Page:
Surface Mud Volume Measurements on Floating Rigs
- Frank J. Schuh (ARCO Oil and Gas Co.)
- Document ID
- Society of Petroleum Engineers
- Journal of Petroleum Technology
- Publication Date
- December 1979
- Document Type
- Journal Paper
- 1,497 - 1,501
- 1979. Society of Petroleum Engineers
- 4.1.9 Tanks and storage systems, 4.1.5 Processing Equipment, 1.11 Drilling Fluids and Materials, 1.10 Drilling Equipment, 1.10.4 Onshore Drilling Units, 1.6 Drilling Operations, 4.1.2 Separation and Treating, 1.7.5 Well Control
- 3 in the last 30 days
- 126 since 2007
- Show more detail
- View rights & permissions
|SPE Member Price:||USD 10.00|
|SPE Non-Member Price:||USD 30.00|
Tests on rigs in the Gulf of Alaska show that variations in surface mud volume measurements can range from 20 to 60 bbl (3.2 to 9.5 M ), depending on vessel motions. These variations were reduced to acceptable levels with conventional equipment by placing single or pairs of sensors at or straddling the centroid of the mud surfaces in each pit.
Pit-volume totalizers were developed initially for Pit-volume totalizers were developed initially for conventional land rigs with steel pits. On land operations, one float or sensor is placed in each pit downstream of the constant-volume shale shaker and treating pits. The signals from each sensor are combined to provide a measurement of the total mud volume in the portion of the active system downstream of the constant-level treating pits. On most pit-volume totalizer systems, the "total volume" also pit-volume totalizer systems, the "total volume" also is displayed on a gain/loss indicator that can be set manually at the zero position. The gain/loss indicator shows the number of barrels of mud that has been gained or lost since the signal was set at the zero position. The gain/loss indicator is equipped with position. The gain/loss indicator is equipped with limit switches that sound an alarm whenever a preset gain or loss limit has been exceeded. For well control operations these limits ideally would be set at the smallest practical gain or loss. Where reasonable care is exercised in providing a constant surface-volume mud system, the gain/loss limits can be set at acceptable values. In floating drilling operations, these limits must be increased by the magnitude of any variations in the pit-volume totalizer signal due to vessel motions. This paper reports measurements of the magnitude variation in pit-volume totalizer readings that result from vessel motions if one sensor is placed in each pit and describes an arrangement of sensors that virtually eliminates the volume variations caused by vessel motions.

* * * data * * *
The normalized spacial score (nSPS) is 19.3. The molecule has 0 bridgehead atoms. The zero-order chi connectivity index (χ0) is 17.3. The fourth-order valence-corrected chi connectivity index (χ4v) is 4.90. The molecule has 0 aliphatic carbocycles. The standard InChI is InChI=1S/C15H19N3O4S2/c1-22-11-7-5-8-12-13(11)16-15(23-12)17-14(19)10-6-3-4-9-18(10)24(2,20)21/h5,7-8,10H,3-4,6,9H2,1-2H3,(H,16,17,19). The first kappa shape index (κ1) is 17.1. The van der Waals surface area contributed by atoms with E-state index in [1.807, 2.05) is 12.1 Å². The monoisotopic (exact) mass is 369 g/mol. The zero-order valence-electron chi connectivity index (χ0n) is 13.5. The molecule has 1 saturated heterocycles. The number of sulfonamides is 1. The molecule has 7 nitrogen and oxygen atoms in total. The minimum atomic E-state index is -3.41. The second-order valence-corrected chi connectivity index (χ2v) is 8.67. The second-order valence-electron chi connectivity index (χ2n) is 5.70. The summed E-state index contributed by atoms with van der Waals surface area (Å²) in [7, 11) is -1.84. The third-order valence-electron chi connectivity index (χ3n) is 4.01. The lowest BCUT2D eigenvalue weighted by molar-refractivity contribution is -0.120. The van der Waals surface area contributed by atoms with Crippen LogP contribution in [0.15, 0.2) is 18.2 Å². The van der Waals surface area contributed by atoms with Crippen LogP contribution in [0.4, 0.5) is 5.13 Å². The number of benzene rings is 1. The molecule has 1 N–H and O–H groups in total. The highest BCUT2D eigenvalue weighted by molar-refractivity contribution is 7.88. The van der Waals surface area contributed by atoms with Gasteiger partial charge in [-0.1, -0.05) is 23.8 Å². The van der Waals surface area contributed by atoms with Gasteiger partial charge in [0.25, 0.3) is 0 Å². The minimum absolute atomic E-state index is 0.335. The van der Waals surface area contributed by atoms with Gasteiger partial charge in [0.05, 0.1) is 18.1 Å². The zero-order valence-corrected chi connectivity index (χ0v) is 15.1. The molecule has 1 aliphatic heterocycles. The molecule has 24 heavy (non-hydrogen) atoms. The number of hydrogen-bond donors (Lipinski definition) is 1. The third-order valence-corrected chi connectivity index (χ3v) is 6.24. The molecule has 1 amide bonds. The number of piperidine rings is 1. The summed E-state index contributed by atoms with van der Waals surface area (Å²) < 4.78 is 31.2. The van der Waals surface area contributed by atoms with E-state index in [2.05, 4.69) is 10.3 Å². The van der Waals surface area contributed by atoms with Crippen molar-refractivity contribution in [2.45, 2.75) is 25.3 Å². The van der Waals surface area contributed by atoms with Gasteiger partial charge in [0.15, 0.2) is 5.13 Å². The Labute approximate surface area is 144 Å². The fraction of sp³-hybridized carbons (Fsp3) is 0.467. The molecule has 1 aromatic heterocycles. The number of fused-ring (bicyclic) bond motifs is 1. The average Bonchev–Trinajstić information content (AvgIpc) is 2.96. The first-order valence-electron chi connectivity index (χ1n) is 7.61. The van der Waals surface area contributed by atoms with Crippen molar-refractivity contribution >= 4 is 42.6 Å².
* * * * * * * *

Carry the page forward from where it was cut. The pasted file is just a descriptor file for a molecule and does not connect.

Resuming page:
Although the mud systems on floating rigs are subject to complex combinations of heave, pitch, roll, surge, and sway, the principal effect on pitvolume totalizer measurements appears to be caused pitvolume totalizer measurements appears to be caused by the pitch or roll motions. Fig. 1 is a schematic of a pit that shows how pitch or roll motion affects the pit that shows how pitch or roll motion affects the pit-volume totalizer measurements. The variation in pit-volume totalizer measurements. The variation in pit volume measurements caused by angular motions pit volume measurements caused by angular motions between the sensor and centroid of the pit can be calculated from the following relation.
For the pits studied, this relationship predicts a peak-to-peak range of volume measurements of more than peak-to-peak range of volume measurements of more than 50 bbl (7.9 M ) for 3 degrees of pitch and roll motions. If the single sensor is placed at the centroid of the mud-pit surface, this relationship would predict no change in volume measurements caused by pitch or roll motions. It also is apparent that the average height of two sensors placed on a line through and equidistant from the centroid of the surface will eliminate the pitch and roll motion effects.
Pit-volume totalizer (PVT) measurements were Pit-volume totalizer (PVT) measurements were obtained on a floating rig during a period when pitch and roll motions ranged from 1 to 3.5 degrees. Fig. 2 is a schematic of the pits and PVT sensor arrangements studied. Tables 1 and 2 list the measurements of the PVT signal range and the pitch and roll motion PVT signal range and the pitch and roll motion measurements. Test periods generally were limited to periods of 1 hour. periods of 1 hour. JPT
|File Size||299 KB||Number of Pages||5|